On October 1, 1974, the City filed a complaint for unlawful detainer of the subject property in the municipal court naming as defendants Gene D. Decker and Mahria L. Decker (Action No. 977,233). Service of summons and complaint was made by publication and when no appearance was made by the defendants, a default judgment was entered on April 2, 1975. On April 4, 1975, a writ of execution was issued in the unlawful detainer action and a notice to vacate was posted on the subject premises on May 7, 1975. Mahria Decker thereafter noticed a motion to set aside her default (Code Civ.Proc., s 473.5) and the municipal court on May 8, 1975, stayed its writ until a determination could be made on the motion. The matter was heard on May 15, 1975, and the municipal court, after considering oral argument and all documents in its file ordered the judgment of default set aside and permitted the defendants to answer.

Meanwhile, on May 12, 1975, the City by Ex parte application and without notice to Mahria Decker or her counsel, obtained from the superior court a writ of execution based on the judgment in the earlier condemnation proceeding and directing the sheriff to place the City in possession of the former Decker property. The City delivered the writ to the sheriff for execution only after the municipal court set aside the Decker default. On June 2, 1975, a new notice to vacate pursuant to this writ was posted on the Decker premises; it required that the property be vacated on June 7, 1975. On June 2, 1975, Mahria Decker was personally served with the writ and a copy of the notice to vacate. On June 6, she submitted to the superior court her motion to recall and quash the writ. The City responded alleging that the application for the writ was made after it determined that immediate possession was essential because an airport construction project was planned.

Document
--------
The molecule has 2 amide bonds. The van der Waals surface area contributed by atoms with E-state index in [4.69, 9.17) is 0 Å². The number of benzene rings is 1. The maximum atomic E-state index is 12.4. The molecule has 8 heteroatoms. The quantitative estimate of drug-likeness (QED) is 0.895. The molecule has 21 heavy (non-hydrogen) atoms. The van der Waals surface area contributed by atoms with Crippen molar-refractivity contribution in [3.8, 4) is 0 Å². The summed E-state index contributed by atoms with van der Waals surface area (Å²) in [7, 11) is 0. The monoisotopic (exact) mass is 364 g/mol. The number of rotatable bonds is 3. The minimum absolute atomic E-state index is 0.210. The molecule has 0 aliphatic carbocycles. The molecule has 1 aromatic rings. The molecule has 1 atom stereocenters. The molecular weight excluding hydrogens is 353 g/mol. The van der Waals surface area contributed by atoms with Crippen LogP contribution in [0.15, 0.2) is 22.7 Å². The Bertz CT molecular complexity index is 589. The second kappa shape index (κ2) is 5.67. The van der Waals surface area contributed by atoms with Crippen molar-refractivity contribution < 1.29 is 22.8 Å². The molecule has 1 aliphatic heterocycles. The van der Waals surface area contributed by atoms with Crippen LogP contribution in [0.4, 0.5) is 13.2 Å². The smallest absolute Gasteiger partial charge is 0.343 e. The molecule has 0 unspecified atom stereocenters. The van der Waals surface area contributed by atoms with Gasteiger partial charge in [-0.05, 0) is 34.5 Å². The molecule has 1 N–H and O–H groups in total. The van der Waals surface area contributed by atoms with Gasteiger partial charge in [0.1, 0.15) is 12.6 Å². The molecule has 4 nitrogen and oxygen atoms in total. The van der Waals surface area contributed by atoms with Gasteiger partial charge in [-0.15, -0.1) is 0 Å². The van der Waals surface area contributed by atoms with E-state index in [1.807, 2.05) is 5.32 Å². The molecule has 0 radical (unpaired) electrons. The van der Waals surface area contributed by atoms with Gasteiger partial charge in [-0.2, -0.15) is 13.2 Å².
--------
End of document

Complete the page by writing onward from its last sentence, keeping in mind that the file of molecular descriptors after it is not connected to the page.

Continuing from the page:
The superior court stayed execution until June 10, 1975, at which time it denied the Decker motion and issued a temporary stay until June 13, 1975, to permit her to seek further relief from the appellate court. The court of appeal denied her application for writs of mandamus and supersedeas. She petitioned the California Supreme Court for hearing thereafter and that court stayed the writ until June 19, 1975, at which time her petition was denied.